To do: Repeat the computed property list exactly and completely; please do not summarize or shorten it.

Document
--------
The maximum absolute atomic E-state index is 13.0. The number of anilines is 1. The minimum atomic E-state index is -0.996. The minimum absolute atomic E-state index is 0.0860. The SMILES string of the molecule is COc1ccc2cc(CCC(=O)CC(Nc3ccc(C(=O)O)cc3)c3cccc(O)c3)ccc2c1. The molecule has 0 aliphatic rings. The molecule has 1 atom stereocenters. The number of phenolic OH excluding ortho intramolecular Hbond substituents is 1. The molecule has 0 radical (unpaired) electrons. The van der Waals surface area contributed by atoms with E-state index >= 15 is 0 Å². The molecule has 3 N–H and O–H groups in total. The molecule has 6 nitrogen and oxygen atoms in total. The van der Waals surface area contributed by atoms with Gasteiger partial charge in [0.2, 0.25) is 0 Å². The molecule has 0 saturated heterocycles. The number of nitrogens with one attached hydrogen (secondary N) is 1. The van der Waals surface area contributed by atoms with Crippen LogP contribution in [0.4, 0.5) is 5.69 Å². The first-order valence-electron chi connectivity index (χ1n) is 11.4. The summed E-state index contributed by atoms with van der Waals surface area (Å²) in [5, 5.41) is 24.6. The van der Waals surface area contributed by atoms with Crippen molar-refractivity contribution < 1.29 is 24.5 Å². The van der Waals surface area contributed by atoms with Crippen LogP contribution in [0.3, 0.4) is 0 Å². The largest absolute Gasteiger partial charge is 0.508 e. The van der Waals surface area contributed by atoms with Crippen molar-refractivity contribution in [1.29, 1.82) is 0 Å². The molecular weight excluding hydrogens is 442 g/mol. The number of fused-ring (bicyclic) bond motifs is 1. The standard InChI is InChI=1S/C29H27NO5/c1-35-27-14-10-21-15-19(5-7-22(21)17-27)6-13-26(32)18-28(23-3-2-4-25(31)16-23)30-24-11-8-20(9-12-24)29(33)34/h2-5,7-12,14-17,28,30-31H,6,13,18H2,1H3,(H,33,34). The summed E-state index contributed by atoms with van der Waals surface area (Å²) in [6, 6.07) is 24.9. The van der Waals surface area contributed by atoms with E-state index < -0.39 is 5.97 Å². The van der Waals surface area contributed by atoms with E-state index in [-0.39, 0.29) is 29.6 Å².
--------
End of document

The maximum absolute atomic E-state index is 13.0. The number of anilines is 1. The minimum atomic E-state index is -0.996. The minimum absolute atomic E-state index is 0.0860. The SMILES string of the molecule is COc1ccc2cc(CCC(=O)CC(Nc3ccc(C(=O)O)cc3)c3cccc(O)c3)ccc2c1. The molecule has 0 aliphatic rings. The molecule has 1 atom stereocenters. The number of phenolic OH excluding ortho intramolecular Hbond substituents is 1. The molecule has 0 radical (unpaired) electrons. The van der Waals surface area contributed by atoms with E-state index >= 15 is 0 Å². The molecule has 3 N–H and O–H groups in total. The molecule has 6 nitrogen and oxygen atoms in total. The van der Waals surface area contributed by atoms with Gasteiger partial charge in [0.2, 0.25) is 0 Å². The molecule has 0 saturated heterocycles. The number of nitrogens with one attached hydrogen (secondary N) is 1. The van der Waals surface area contributed by atoms with Crippen LogP contribution in [0.4, 0.5) is 5.69 Å². The first-order valence-electron chi connectivity index (χ1n) is 11.4. The summed E-state index contributed by atoms with van der Waals surface area (Å²) in [5, 5.41) is 24.6. The van der Waals surface area contributed by atoms with Crippen molar-refractivity contribution < 1.29 is 24.5 Å². The van der Waals surface area contributed by atoms with Crippen LogP contribution in [0.3, 0.4) is 0 Å². The largest absolute Gasteiger partial charge is 0.508 e. The van der Waals surface area contributed by atoms with Crippen molar-refractivity contribution in [1.29, 1.82) is 0 Å². The molecular weight excluding hydrogens is 442 g/mol. The number of fused-ring (bicyclic) bond motifs is 1. The standard InChI is InChI=1S/C29H27NO5/c1-35-27-14-10-21-15-19(5-7-22(21)17-27)6-13-26(32)18-28(23-3-2-4-25(31)16-23)30-24-11-8-20(9-12-24)29(33)34/h2-5,7-12,14-17,28,30-31H,6,13,18H2,1H3,(H,33,34). The summed E-state index contributed by atoms with van der Waals surface area (Å²) in [6, 6.07) is 24.9. The van der Waals surface area contributed by atoms with E-state index < -0.39 is 5.97 Å². The van der Waals surface area contributed by atoms with E-state index in [-0.39, 0.29) is 29.6 Å².